I’m designing the new website that a very generous friend of the village has offered to code while listening to 90’s music I didn’t know I had on my computer.
The thing hanging by a telephone cord in the window is my satellite modem. The house I live in is made of concrete and so the reception is best if it’s by the window which is above my bed so there’s no place to set it down. It’s funnier if it’s hanging from the curtain rod anyway.
Life continues to be totally random.
“Put on your party faces,” says Dio. “Join in the hit parade.”
Okay, sounds good.
A more serious and comprehensive update is to come shortly.
Peace Corps is meant to be difficult, something personally trying and a way to do good in the world.
Thousands of Americans world-wide work to improve the circumstances of the people with whom they’ve opted to live for a two-year period of time in some of the most remote and most trying locales and circumstances.
We don’t just sample a different way of life. We swim in it, in all its glory, strangeness and frustration. During this time we work to support people in learning English, repairing vital community structures, developing skills and bringing about much needed development at the most local level. We might have the opportunity to bring clean water to populations without such access, or to fix a road, reconnecting a community with the region.
In all the Peace Corps does we are reminded to not focus on “building monuments,” large physical installations of one kind or another, but rather on “building people.”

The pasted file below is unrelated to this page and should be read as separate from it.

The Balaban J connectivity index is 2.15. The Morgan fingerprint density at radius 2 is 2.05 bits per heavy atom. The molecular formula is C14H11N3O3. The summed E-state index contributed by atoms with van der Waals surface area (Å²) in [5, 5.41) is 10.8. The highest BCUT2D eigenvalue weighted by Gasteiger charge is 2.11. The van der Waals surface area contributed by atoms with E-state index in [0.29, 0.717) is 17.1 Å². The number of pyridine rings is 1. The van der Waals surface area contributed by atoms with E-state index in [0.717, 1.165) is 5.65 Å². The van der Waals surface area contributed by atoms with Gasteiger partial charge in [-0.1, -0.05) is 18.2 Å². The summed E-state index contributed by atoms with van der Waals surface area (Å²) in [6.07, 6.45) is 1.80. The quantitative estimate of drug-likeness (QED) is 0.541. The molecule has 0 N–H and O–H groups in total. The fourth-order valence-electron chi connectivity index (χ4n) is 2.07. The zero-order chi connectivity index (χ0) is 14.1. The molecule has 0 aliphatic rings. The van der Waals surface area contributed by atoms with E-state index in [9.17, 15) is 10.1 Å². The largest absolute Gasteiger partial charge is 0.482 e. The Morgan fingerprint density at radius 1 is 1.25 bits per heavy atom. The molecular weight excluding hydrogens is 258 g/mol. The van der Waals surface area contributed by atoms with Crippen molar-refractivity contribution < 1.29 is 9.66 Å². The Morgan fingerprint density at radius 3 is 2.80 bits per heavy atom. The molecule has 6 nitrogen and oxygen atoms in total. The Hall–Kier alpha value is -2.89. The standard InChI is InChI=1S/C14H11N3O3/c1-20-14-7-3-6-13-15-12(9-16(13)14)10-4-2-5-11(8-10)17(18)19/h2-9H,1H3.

It is a credo one of my bosses passed on to us and that a number of my colleagues here in Bulgaria have taken to heart — begrudgingly so — because of the tremendously sobering perspective it brings forth.
It is infinitely easier to build things than it is to build people.
Indeed we cannot build people at all. We can sometimes indulge in the illusion that such a thing is possible, but it is no more possible to build people than it is to build the spinach you’ll enjoy this week, nor the tomatoes and strawberries we all look forward to in summer.
The growth of our friends, our family, neighbors and co-workers, of ourselves, is an organic process not unlike farming. It is one we cannot do so much as participate in, as we provide the circumstances for it to occur in the most wondrous, enriching, and empowering way.
And that is why we begrudge it, for it is a categorically more difficult and more ambiguous task. A task all people, in all places must commit to.
Not to build ourselves, but to foster our growth and the success and happiness of those around us, through our relationships and the sharing of our joys, abilities, interests and insights.
Through the sharing of ourselves.
Often this comes in the form of something as simple and yet as profound as the word, “Yes.” Before anything in life can change, the people involved first have to decide that it is possible and that they are the ones to do it. This fundamentally begins with the change from “No,” to “Yes.” Helping someone come to this new conclusion is a crucial step in fostering their growth as well as our own, because to take part in and witness such a transformation changes everyone involved.
A “Yes” where there was once a “No” can change the world, and indeed will change yours.
So about what have you been telling yourself “no,” where you truly wish there was a “yes?” Give yourself permission to say, “Yes” to the very next thing you must do to benefit your community, your world, and I will do the same.
And by the end of this letter we will have already changed the world in a crucial way. We will have set the snowball down the hill on its path toward a future more glorious and just as dependent upon our participation – a future that is our life’s work.
I thank you for that work.
Cameron Ottens, COD-PCV, Bulgaria-26